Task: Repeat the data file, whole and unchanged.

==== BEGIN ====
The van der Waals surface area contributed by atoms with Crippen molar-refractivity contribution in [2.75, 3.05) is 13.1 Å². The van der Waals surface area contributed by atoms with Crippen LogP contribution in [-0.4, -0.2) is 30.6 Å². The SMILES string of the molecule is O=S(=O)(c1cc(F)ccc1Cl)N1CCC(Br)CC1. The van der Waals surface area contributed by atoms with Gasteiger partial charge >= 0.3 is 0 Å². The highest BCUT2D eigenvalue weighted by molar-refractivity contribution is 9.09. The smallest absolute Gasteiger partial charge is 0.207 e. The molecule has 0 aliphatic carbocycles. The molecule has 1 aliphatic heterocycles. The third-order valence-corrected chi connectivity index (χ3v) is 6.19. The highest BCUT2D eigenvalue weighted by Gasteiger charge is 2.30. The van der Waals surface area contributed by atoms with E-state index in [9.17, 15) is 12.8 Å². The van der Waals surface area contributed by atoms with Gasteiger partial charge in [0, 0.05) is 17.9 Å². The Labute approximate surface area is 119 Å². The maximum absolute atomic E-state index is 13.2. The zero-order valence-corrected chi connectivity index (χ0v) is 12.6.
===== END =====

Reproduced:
The van der Waals surface area contributed by atoms with Crippen molar-refractivity contribution in [2.75, 3.05) is 13.1 Å². The van der Waals surface area contributed by atoms with Crippen LogP contribution in [-0.4, -0.2) is 30.6 Å². The SMILES string of the molecule is O=S(=O)(c1cc(F)ccc1Cl)N1CCC(Br)CC1. The van der Waals surface area contributed by atoms with Gasteiger partial charge >= 0.3 is 0 Å². The highest BCUT2D eigenvalue weighted by molar-refractivity contribution is 9.09. The smallest absolute Gasteiger partial charge is 0.207 e. The molecule has 0 aliphatic carbocycles. The molecule has 1 aliphatic heterocycles. The third-order valence-corrected chi connectivity index (χ3v) is 6.19. The highest BCUT2D eigenvalue weighted by Gasteiger charge is 2.30. The van der Waals surface area contributed by atoms with E-state index in [9.17, 15) is 12.8 Å². The van der Waals surface area contributed by atoms with Gasteiger partial charge in [0, 0.05) is 17.9 Å². The Labute approximate surface area is 119 Å². The maximum absolute atomic E-state index is 13.2. The zero-order valence-corrected chi connectivity index (χ0v) is 12.6.